How tech journalism legend Walt Mossberg got his start
Shelley Hepworth of Columbia Journalism Review spoke with tech journalist Walt Mossberg, who is retiring in June, about how he got his start writing about personal technology.
Here is an excerpt:
You founded and wrote the Personal Technology column in the WSJ from 1991 to 2013. What got you interested in writing about tech just as consumer technology was taking off? What did you sense that others didn’t at the time?
Around 1981 or 1982, I bought my first little computer and learned to program. I did that for about 10 years and it helped convince me that this was going to be a huge deal. Now, I wasn’t writing about it at the very dawn of personal computers, but it hadn’t really penetrated into the hands of average people. One of the things I realized as a hobbyist was that it was hard work; it was complicated. It took me, I’m sure, thousands of hours over those 10 years to figure out how to use my first computer, and so it occurred to me that very soon there were going to be a lot of people who were going to get these things in their homes, and they were going to be completely befuddled by it. It was my observation that the computer industry was really making stuff for people like themselves and not for average people.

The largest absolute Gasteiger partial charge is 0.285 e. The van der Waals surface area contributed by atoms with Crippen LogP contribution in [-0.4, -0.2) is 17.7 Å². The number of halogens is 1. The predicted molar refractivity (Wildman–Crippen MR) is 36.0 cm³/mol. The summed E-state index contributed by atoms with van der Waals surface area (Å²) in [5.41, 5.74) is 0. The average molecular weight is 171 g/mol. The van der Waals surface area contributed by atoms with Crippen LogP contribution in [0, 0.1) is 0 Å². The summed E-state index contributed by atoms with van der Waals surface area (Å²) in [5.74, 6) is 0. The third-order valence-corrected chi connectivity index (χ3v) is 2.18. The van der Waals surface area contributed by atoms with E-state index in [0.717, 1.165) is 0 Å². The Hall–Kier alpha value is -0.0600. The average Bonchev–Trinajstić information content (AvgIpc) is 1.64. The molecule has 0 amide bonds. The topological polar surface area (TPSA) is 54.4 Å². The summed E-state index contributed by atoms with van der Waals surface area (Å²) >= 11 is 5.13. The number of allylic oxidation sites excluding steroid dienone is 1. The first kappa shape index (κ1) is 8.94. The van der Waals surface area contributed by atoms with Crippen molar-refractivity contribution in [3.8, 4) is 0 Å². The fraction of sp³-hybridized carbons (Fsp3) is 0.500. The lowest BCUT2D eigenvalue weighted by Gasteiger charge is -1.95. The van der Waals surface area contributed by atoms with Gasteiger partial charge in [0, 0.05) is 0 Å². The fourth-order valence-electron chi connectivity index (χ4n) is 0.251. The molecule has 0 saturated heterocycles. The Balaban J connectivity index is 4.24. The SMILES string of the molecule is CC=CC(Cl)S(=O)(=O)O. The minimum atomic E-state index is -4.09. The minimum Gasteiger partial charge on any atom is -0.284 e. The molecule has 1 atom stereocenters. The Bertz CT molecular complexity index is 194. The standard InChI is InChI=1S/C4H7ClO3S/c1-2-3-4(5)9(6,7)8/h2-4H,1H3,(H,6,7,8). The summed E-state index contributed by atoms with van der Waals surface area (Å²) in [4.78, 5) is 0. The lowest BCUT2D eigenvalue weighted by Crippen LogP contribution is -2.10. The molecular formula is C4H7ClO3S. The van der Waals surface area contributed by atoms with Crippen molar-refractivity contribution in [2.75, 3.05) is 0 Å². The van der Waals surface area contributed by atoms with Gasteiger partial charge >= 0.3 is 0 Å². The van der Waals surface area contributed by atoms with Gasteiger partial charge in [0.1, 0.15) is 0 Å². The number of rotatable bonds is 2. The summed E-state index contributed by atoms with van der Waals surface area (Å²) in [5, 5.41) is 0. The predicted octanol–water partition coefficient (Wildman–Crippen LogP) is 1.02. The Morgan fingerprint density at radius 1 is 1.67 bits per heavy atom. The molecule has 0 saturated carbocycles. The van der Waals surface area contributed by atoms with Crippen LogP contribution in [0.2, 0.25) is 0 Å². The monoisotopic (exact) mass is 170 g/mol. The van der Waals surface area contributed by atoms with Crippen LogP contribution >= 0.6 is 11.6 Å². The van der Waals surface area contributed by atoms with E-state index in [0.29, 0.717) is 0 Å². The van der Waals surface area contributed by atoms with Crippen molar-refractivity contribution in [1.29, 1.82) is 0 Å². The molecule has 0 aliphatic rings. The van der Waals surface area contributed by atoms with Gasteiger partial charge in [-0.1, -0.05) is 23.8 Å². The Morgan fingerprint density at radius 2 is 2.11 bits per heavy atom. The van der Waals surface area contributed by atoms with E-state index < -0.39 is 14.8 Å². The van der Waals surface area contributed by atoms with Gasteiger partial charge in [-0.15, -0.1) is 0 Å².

There were a bunch of computer columns in a lot of other newspapers, and certainly there were computer magazines, but these were all written by geeks for geeks. My pitch to The Journal was that I wanted to write a column that didn’t use a lot of jargon, that treated people with respect for their intelligence and that did two things. One, it helped people figure out how to make this journey into technology by telling them what was good and what was bad on the market, explaining when some new development happened what it meant, what it was, who it might be for. That was one of my goals. The other one was to the use the power of the platform and the voice that I would have in this column, because it was an opinion column in a way, was to push the industry to stop ignoring normal people and stop treating them like they were stupid. That was it. That was my idea, and it worked.
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